The rise of ride-hailing in the country has seen a swell of people becoming service providers. The government estimates that around 50,000 to 60,000 people are believed to have registered with e-hailing applications such as Uber and GrabCar to become drivers, Bernama reports.

However, only 20% of these drivers were active, while the rest are part-timers who have permanent jobs, according to minister in the prime minister’s department, Datuk Seri Dr Wee Ka Siong. “Most of the drivers providing Uber and Grabcar services are concentrated in urban areas such as the Klang Valley and Penang,” he said in reply to a question at the Dewan Rakyat today.

Wee added that the bill to regulate ride-hailing services will be tabled in Parliament in March next year. Once the bill is passed, ride-hailing services will be regulated by the Land Public Transport Commission (SPAD).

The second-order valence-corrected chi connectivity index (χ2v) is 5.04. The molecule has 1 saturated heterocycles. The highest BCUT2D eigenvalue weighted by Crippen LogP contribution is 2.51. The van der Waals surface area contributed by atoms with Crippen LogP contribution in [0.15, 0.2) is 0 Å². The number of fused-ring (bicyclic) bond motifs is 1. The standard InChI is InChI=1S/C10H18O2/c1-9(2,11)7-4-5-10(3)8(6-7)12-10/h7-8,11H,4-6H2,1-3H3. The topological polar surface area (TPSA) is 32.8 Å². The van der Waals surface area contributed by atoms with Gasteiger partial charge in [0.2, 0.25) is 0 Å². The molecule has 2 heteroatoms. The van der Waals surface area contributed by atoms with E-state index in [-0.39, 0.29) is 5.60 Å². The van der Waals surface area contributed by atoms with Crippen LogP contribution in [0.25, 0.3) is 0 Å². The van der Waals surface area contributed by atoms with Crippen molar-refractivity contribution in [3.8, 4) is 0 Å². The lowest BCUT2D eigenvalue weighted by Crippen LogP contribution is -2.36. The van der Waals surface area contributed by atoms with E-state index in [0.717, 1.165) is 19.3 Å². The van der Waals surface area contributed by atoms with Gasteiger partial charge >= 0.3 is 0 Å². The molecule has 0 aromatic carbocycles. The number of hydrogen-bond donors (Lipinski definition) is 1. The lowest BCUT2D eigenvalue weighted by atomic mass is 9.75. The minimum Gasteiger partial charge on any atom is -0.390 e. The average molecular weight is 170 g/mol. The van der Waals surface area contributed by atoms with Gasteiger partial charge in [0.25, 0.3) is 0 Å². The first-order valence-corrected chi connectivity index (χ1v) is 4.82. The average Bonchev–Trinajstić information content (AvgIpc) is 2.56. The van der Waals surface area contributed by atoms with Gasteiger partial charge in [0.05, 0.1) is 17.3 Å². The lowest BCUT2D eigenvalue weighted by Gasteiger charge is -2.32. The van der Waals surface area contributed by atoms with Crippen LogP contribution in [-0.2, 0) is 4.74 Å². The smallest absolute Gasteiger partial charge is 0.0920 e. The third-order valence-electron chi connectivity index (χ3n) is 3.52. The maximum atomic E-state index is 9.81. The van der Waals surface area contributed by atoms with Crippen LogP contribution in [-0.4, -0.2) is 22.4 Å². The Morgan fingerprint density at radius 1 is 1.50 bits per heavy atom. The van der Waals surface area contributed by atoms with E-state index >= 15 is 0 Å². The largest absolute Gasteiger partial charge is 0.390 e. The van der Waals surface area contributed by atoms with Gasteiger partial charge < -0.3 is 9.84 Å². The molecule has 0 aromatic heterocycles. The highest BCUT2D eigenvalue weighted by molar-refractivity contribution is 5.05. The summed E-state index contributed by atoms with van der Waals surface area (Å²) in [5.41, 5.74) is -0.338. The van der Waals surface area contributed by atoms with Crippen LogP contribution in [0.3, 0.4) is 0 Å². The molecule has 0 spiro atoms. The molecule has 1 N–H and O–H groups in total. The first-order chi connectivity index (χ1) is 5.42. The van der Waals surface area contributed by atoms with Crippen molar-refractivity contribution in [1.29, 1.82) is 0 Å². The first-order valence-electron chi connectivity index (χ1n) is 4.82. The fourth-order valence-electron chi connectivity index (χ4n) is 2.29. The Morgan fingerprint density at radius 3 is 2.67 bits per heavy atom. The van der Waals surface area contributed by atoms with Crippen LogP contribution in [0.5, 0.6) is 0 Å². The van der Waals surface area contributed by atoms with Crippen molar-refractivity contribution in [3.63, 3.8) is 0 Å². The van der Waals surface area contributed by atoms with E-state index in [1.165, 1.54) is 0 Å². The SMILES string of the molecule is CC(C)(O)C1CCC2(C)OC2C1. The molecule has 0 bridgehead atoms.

In August, SPAD outlined its plans to improve the taxi industry in Malaysia through the implementation of the Cabinet-approved Taxi Industry Transformation Programme (TITP). The programme is geared to regulate e-hailing services (Uber/Grab), while providing existing taxis new opportunities to remain sustainable and competitive.

Currently, there are an estimated 77,000 registered taxi drivers nationwide. With the legalisation of ride-hailing services, around 150,000 new individual permit holders – comprising Uber, Grab and conventional taxi drivers – are expected to co-exist in the next three years.